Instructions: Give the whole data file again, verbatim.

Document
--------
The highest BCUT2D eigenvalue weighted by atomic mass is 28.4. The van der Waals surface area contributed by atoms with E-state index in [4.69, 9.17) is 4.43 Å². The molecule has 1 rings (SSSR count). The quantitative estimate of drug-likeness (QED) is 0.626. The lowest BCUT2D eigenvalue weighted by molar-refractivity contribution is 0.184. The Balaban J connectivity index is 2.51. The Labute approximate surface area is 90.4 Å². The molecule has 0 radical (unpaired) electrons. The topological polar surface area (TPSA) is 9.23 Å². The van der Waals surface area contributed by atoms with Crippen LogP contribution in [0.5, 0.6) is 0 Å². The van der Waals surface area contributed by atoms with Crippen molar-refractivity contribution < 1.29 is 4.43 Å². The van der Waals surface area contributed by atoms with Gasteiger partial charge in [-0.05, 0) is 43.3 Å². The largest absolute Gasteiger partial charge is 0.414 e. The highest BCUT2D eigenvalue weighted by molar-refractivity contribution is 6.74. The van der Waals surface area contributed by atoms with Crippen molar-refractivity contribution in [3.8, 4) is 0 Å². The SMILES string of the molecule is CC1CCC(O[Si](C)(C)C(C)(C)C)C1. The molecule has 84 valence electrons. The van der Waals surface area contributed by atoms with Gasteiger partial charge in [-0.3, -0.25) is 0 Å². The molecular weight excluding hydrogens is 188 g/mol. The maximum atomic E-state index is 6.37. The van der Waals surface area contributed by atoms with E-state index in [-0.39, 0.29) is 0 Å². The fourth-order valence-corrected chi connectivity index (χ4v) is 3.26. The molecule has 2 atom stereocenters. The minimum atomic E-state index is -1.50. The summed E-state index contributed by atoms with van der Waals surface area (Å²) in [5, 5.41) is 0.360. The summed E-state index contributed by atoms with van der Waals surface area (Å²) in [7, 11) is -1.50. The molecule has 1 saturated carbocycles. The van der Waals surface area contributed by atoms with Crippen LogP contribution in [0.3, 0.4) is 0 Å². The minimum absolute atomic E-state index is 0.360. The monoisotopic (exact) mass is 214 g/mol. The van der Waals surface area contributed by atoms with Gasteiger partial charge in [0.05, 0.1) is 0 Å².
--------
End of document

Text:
The highest BCUT2D eigenvalue weighted by atomic mass is 28.4. The van der Waals surface area contributed by atoms with E-state index in [4.69, 9.17) is 4.43 Å². The molecule has 1 rings (SSSR count). The quantitative estimate of drug-likeness (QED) is 0.626. The lowest BCUT2D eigenvalue weighted by molar-refractivity contribution is 0.184. The Balaban J connectivity index is 2.51. The Labute approximate surface area is 90.4 Å². The molecule has 0 radical (unpaired) electrons. The topological polar surface area (TPSA) is 9.23 Å². The van der Waals surface area contributed by atoms with Crippen LogP contribution in [0.5, 0.6) is 0 Å². The van der Waals surface area contributed by atoms with Crippen molar-refractivity contribution < 1.29 is 4.43 Å². The van der Waals surface area contributed by atoms with Gasteiger partial charge in [-0.05, 0) is 43.3 Å². The largest absolute Gasteiger partial charge is 0.414 e. The highest BCUT2D eigenvalue weighted by molar-refractivity contribution is 6.74. The van der Waals surface area contributed by atoms with Crippen molar-refractivity contribution in [3.8, 4) is 0 Å². The SMILES string of the molecule is CC1CCC(O[Si](C)(C)C(C)(C)C)C1. The molecule has 84 valence electrons. The van der Waals surface area contributed by atoms with Gasteiger partial charge in [-0.3, -0.25) is 0 Å². The molecular weight excluding hydrogens is 188 g/mol. The maximum atomic E-state index is 6.37. The van der Waals surface area contributed by atoms with E-state index in [-0.39, 0.29) is 0 Å². The fourth-order valence-corrected chi connectivity index (χ4v) is 3.26. The molecule has 2 atom stereocenters. The minimum atomic E-state index is -1.50. The summed E-state index contributed by atoms with van der Waals surface area (Å²) in [5, 5.41) is 0.360. The summed E-state index contributed by atoms with van der Waals surface area (Å²) in [7, 11) is -1.50. The molecule has 1 saturated carbocycles. The van der Waals surface area contributed by atoms with Crippen LogP contribution in [0.3, 0.4) is 0 Å². The minimum absolute atomic E-state index is 0.360. The monoisotopic (exact) mass is 214 g/mol. The van der Waals surface area contributed by atoms with Gasteiger partial charge in [0.05, 0.1) is 0 Å².